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(Research Associate, Yale University, School of Medicine, New Haven CT, USA)
Med Sci Case Rep 2014; 1:39-42
Lemierre’s syndrome is usually caused by an acute infection with Fusobacterium necrophorum with secondary septic thrombophlebitis of the internal jugular vein and frequent metastatic infections.
Case Report: We report a case of Lemierre’s in a 25-year-old intravenous drug user. The patient presented with fever, chills, shortness of breath, and an inflamed neck. Duplex ultrasound showed right subclavian and internal jugular deep venous thrombosis. The patient developed numerous cavitary lesions in the lungs as a result of septic micro-embolism of the deep vein thrombus. In the first few days, respiratory distress necessitated supplemental oxygen therapy. The patient was admitted to the Intensive Care Unit (ICU). Blood culture grew Streptococcus B-hemolytic group C and F. necrophorum. Antibiotic treatment with Clindamycin and anti-coagulation with Warfarin were initiated. Symptoms gradually resolved and the patient was discharged after 15 days. This case was unusual in that an unsterile needle rather than the typical oropharyngeal cavity was the primary source of the infection and there was no connection between oral flora and this needle.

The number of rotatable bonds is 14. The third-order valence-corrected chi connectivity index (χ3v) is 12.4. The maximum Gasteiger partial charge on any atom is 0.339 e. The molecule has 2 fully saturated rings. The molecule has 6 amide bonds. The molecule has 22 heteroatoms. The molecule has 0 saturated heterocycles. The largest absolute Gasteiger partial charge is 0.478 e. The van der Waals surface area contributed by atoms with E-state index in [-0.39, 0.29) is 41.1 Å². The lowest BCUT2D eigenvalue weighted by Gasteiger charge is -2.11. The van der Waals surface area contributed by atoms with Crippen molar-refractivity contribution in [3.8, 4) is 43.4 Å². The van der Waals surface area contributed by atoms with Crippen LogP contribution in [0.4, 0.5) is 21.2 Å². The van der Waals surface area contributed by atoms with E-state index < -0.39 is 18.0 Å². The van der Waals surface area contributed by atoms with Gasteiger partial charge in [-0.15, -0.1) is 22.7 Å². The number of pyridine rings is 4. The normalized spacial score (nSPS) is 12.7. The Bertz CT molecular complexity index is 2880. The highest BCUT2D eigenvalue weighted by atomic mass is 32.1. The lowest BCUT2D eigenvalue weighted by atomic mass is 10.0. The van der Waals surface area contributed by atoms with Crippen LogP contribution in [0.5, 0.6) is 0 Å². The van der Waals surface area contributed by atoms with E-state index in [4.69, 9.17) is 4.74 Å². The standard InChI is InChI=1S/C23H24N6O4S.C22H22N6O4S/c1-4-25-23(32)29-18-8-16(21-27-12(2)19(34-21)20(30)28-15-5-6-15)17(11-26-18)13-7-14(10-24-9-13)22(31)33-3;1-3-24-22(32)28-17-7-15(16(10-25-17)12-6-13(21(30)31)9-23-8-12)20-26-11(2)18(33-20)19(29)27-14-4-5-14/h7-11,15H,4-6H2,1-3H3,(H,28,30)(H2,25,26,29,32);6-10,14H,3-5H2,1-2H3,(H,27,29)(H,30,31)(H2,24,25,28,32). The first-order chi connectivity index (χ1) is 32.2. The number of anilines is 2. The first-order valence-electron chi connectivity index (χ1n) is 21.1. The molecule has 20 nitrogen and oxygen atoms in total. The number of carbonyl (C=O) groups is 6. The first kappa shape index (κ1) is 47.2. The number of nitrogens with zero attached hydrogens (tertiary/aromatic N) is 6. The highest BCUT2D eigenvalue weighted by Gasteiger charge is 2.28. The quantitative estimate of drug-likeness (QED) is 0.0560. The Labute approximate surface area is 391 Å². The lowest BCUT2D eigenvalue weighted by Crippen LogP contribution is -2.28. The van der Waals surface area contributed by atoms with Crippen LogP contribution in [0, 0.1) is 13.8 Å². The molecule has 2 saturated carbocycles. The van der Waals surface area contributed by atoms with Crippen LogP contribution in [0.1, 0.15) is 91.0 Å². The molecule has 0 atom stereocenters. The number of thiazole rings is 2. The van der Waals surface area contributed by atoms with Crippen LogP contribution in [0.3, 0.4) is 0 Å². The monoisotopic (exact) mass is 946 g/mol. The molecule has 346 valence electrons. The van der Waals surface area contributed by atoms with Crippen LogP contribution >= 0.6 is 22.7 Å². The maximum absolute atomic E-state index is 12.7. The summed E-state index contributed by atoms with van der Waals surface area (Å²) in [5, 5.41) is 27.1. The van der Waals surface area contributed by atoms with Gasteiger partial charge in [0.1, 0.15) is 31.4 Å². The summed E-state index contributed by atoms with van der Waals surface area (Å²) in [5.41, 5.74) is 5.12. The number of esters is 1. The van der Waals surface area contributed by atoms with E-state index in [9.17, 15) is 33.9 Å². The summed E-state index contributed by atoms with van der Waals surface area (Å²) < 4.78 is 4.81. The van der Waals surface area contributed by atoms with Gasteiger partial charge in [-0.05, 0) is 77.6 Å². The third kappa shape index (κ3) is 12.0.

Conclusions: This case proves the fact that skin can serve as the source of F. necrophorum in Lemierre’s syndrome; therefore, it is important to consider this syndrome in an intravenous drug user that complains of inflammation at the site of injection. This clinical suspicion leads to earlier institution of therapy and prevents catastrophic complications like septic emboli, sepsis, and resultant organ failure.